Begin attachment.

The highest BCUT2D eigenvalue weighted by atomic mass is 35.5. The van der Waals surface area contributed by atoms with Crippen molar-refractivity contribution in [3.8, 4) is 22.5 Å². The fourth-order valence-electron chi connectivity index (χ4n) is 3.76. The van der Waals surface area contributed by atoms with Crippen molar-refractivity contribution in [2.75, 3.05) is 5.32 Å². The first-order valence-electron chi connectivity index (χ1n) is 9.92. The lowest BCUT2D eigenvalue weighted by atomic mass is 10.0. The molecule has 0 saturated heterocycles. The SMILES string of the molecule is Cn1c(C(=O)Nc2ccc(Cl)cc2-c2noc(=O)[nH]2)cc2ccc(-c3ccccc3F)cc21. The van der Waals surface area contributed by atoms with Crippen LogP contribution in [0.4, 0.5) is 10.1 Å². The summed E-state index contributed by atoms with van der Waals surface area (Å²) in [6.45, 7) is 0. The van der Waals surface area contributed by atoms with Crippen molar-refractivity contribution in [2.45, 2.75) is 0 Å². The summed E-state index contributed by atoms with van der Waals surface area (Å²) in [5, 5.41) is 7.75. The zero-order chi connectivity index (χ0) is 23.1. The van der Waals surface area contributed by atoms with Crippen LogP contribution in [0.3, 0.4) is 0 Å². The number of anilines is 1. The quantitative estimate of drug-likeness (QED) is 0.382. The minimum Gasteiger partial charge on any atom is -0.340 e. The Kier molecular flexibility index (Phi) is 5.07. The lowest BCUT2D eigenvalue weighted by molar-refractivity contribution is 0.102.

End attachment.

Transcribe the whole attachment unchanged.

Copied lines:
The highest BCUT2D eigenvalue weighted by atomic mass is 35.5. The van der Waals surface area contributed by atoms with Crippen molar-refractivity contribution in [3.8, 4) is 22.5 Å². The fourth-order valence-electron chi connectivity index (χ4n) is 3.76. The van der Waals surface area contributed by atoms with Crippen molar-refractivity contribution in [2.75, 3.05) is 5.32 Å². The first-order valence-electron chi connectivity index (χ1n) is 9.92. The lowest BCUT2D eigenvalue weighted by atomic mass is 10.0. The molecule has 0 saturated heterocycles. The SMILES string of the molecule is Cn1c(C(=O)Nc2ccc(Cl)cc2-c2noc(=O)[nH]2)cc2ccc(-c3ccccc3F)cc21. The van der Waals surface area contributed by atoms with Crippen LogP contribution in [0.4, 0.5) is 10.1 Å². The summed E-state index contributed by atoms with van der Waals surface area (Å²) in [6.45, 7) is 0. The van der Waals surface area contributed by atoms with Crippen molar-refractivity contribution in [2.45, 2.75) is 0 Å². The summed E-state index contributed by atoms with van der Waals surface area (Å²) in [5, 5.41) is 7.75. The zero-order chi connectivity index (χ0) is 23.1. The van der Waals surface area contributed by atoms with Crippen LogP contribution in [0.3, 0.4) is 0 Å². The number of anilines is 1. The quantitative estimate of drug-likeness (QED) is 0.382. The minimum Gasteiger partial charge on any atom is -0.340 e. The Kier molecular flexibility index (Phi) is 5.07. The lowest BCUT2D eigenvalue weighted by molar-refractivity contribution is 0.102.